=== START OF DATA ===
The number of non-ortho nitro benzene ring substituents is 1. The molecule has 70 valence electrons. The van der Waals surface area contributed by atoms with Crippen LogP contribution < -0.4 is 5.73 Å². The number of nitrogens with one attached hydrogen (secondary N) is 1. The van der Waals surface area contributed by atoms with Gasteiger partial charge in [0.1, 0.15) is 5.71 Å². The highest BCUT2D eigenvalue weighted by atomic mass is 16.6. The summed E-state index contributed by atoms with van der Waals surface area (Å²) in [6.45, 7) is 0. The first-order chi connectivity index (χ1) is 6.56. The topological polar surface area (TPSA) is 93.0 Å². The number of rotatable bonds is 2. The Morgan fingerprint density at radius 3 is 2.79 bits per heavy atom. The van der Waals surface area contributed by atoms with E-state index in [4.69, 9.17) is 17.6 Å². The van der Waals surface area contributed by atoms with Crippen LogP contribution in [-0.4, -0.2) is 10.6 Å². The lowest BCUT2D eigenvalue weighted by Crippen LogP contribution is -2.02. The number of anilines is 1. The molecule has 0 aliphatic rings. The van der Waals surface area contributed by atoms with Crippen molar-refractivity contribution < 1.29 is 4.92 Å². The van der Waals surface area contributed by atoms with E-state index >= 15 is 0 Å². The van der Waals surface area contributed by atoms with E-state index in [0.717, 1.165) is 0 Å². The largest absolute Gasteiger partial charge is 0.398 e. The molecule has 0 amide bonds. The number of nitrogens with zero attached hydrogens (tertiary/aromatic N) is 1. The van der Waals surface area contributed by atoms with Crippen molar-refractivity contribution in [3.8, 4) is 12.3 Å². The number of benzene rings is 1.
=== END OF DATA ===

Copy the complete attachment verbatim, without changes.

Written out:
The number of non-ortho nitro benzene ring substituents is 1. The molecule has 70 valence electrons. The van der Waals surface area contributed by atoms with Crippen LogP contribution < -0.4 is 5.73 Å². The number of nitrogens with one attached hydrogen (secondary N) is 1. The van der Waals surface area contributed by atoms with Gasteiger partial charge in [0.1, 0.15) is 5.71 Å². The highest BCUT2D eigenvalue weighted by atomic mass is 16.6. The summed E-state index contributed by atoms with van der Waals surface area (Å²) in [6.45, 7) is 0. The first-order chi connectivity index (χ1) is 6.56. The topological polar surface area (TPSA) is 93.0 Å². The number of rotatable bonds is 2. The Morgan fingerprint density at radius 3 is 2.79 bits per heavy atom. The van der Waals surface area contributed by atoms with E-state index in [4.69, 9.17) is 17.6 Å². The van der Waals surface area contributed by atoms with Crippen LogP contribution in [-0.4, -0.2) is 10.6 Å². The lowest BCUT2D eigenvalue weighted by Crippen LogP contribution is -2.02. The number of anilines is 1. The molecule has 0 aliphatic rings. The van der Waals surface area contributed by atoms with Crippen molar-refractivity contribution < 1.29 is 4.92 Å². The van der Waals surface area contributed by atoms with E-state index >= 15 is 0 Å². The van der Waals surface area contributed by atoms with E-state index in [0.717, 1.165) is 0 Å². The largest absolute Gasteiger partial charge is 0.398 e. The molecule has 0 amide bonds. The number of nitrogens with zero attached hydrogens (tertiary/aromatic N) is 1. The van der Waals surface area contributed by atoms with Crippen molar-refractivity contribution in [3.8, 4) is 12.3 Å². The number of benzene rings is 1.